Canada: Metro-Jean Coutu merger talks: A deal investors had been waiting for since 2013

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The long-anticipated merger of two Quebec-based retail giants could be happening, after grocery chain Metro Inc. indicated it’s keen to buy pharmacy retailer Jean Coutu Group Inc. for $4.5 billion.

News that Canada’s third largest grocery retailer was in exclusive talks to acquire Quebec’s biggest pharmacy chain for $24.50 per share is a deal industry insiders and investors had been waiting for since Metro was outbid by Empire Co. for the Safeway chain in June 2013. Just weeks later, Loblaw announced its blockbuster $12.4 billion acquisition of Shoppers Drug Mart, and the market has wondered ever since how Metro would respond.


“For Metro, it was very expected,” said Sylvain Charlebois, dean of management at Dalhousie University in Halifax. “(Chief executive) Eric La Fleche is running a very good business right now and Jean Coutu will only elevate its brand across the region.” Metro has the lowest exposure to retail pharmacy of the big three Canadian grocers, operating about 260 outlets under banners such as Brunet and Drug Basics. And investors have been calling for a deal since early 2013, when Metro sold 48.2 per cent of its longstanding investment in convenience store operator Alimentation Couche-Tard.

Such a merger would also likely be viewed favourably within Quebec, analysts say, where mergers or takeovers by out-of-province or American business interests have been a political lightning rod over the years. The takeover of Rona Inc. by North Carolina-based Lowe’s Cos. finally happened in 2016 after an initial bid in 2012 was met with stiff opposition in the province. And many politicians lamented when restaurant chain Cara, operator of Swiss Chalet, bought out the French province’s beloved St. Hubert chicken chain last year.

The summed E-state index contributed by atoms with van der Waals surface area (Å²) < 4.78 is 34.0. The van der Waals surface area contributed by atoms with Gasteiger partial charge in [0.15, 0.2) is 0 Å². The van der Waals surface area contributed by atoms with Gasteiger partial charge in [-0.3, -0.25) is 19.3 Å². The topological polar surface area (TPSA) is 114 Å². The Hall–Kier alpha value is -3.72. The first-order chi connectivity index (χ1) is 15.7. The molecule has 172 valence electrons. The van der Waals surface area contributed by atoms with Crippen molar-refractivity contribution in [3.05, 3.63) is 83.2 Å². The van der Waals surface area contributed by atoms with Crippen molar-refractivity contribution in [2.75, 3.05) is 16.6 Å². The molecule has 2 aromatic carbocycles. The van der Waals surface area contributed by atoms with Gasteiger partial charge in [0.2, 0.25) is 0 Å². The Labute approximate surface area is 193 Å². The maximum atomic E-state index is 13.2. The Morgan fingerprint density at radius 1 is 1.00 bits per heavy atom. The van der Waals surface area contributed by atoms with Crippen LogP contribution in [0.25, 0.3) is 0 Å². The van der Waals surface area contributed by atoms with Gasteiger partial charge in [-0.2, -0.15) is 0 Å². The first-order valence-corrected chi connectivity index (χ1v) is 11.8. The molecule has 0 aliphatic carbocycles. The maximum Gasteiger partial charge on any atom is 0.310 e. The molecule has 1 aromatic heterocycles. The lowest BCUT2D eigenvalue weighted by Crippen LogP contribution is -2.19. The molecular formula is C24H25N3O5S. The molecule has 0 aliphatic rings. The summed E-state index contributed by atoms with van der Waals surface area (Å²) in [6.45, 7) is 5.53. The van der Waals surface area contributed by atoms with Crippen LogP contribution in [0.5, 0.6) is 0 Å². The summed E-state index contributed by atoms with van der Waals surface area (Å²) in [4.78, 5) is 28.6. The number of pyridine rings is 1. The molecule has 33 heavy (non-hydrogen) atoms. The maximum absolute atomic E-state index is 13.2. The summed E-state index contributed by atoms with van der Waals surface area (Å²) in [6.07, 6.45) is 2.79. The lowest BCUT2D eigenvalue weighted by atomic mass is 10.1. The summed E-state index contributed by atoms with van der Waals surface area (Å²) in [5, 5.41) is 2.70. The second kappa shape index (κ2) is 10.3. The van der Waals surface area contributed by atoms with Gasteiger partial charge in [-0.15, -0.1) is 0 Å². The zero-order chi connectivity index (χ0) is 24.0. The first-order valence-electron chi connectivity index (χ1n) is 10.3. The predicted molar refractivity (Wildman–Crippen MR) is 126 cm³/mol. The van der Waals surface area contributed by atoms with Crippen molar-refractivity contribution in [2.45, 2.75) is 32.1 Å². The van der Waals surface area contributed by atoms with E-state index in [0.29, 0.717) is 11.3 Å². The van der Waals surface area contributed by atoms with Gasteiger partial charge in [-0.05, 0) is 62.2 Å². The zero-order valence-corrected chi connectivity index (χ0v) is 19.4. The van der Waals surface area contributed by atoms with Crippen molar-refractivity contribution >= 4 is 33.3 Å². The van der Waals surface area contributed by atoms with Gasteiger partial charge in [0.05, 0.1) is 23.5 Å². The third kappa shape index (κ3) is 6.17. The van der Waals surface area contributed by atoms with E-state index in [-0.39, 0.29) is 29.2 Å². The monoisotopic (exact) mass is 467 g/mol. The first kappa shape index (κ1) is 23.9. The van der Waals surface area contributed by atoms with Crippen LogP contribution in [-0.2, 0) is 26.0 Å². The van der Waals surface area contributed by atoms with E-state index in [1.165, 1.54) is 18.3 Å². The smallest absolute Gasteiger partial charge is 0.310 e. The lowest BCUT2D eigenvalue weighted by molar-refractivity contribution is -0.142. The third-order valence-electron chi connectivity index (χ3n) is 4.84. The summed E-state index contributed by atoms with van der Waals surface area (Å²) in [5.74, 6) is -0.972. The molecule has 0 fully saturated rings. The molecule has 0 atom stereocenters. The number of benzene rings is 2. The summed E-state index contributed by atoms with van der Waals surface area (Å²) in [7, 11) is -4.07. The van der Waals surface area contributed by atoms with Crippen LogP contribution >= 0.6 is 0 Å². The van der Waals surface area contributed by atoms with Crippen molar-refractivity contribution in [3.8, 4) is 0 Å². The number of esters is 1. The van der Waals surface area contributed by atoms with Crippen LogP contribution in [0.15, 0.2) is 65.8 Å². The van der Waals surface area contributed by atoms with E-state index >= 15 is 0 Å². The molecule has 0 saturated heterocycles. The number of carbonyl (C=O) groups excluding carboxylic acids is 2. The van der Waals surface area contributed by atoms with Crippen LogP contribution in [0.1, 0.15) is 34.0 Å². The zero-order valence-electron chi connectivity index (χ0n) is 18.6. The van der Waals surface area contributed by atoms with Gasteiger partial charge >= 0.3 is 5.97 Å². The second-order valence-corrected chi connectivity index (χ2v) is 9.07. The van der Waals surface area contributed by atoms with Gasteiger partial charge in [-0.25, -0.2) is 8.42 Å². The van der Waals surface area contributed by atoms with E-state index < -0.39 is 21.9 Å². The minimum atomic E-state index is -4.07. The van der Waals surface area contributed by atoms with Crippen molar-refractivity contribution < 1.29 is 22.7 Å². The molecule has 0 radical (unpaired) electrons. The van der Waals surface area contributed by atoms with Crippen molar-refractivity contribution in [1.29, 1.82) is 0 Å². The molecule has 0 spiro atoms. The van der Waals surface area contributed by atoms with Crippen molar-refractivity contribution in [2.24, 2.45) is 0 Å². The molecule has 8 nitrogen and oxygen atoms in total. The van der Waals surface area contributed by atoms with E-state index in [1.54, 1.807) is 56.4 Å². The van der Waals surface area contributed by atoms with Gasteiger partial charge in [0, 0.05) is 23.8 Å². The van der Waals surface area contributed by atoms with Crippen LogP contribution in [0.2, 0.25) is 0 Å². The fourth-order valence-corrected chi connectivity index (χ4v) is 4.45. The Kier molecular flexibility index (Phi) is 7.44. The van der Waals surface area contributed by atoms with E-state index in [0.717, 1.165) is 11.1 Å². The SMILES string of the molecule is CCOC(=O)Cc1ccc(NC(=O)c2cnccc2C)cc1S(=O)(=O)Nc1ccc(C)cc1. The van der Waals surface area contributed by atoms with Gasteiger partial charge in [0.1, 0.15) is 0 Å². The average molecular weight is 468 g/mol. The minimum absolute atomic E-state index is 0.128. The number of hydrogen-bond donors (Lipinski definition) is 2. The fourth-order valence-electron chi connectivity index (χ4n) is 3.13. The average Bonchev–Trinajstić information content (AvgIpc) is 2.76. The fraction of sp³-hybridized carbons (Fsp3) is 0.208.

Ninety per cent of Jean Coutu’s 419 drug stores are in Quebec, with the remainder in New Brunswick and Ontario. “You are looking at two companies who are both very heavily committed to Quebec, and they understand the market very well,” Charlebois said.

Until now, industry watchers viewed the Coutu family as the biggest impediment to such a deal materializing: the company’s dual-share voting structure gives the family a majority stake in the retailer’s voting rights.

Patriarch and chairman Jean Coutu, 90, and his son, current CEO Francois Coutu, had repeatedly said over the years that the company is not for sale. Nephew Jean-Michel Coutu, executive vice president of retail operations, was tapped as a likely successor to run the family business founded in 1969. But the Coutu family supports the proposed offer from Metro, the statement said Wednesday.

“From Jean Coutu’s standpoint this is disruptive, because they are such a family controlled company,” Charlebois said.

What changed? The retail environment has only grown more competitive since 2013, and Walmart and Costco have taken up an ever-growing share of the grocery and pharmacy markets, but those factors have persisted for years. The Amazon purchase of Whole Foods last month, however, might have made Metro a more ardent suitor.

In Jean Coutu’s case, the news comes two months after the Quebec government announced it would cut its generic drug budget by about 35 per cent, a move that stood to hurt Jean Coutu’s generic drug business, Pro Doc, and squeeze the retailer’s profits.

“It’s a win-win for the long term,” Alex Arifuzzaman, partner in Toronto-based retail real estate specialist InterStratics Consultants, said after the companies confirmed Metro issued a non-binding letter of intent on Aug. 22 for a proposal consisting of 75 per cent cash and 25 per cent Metro’s shares. The transaction remains subject to negotiating definitive agreements and would require regulatory approvals.

Much like Loblaw’s purchase of Shoppers Drug Mart, such a deal would give Metro access to Jean Coutu’s smaller footprint urban retail locations, Arifuzzaman said, and will allow the companies to cross-merchandise the strongest performing products between the stores.

Despite the high concentration of stores — Metro operates only in Ontario and Quebec — Arifuzzaman expects such a deal would be approved by Canada’s Competition Bureau.

“The Competition Bureau allowed the takeover of Shoppers Drug Mart by Loblaw. The Bureau will likely ask them to divest a location or two after they look at concentrations in individual markets, but there are a lot of drug stores operating in the market.”

The announcement, which represents a six per cent premium to Tuesday’s closing Jean Coutu share price, came after both shares were halted Wednesday morning.

Jean Coutu’s shares ended the day 6.3 per cent higher and Metro’s spiked close to 8.8 per cent.


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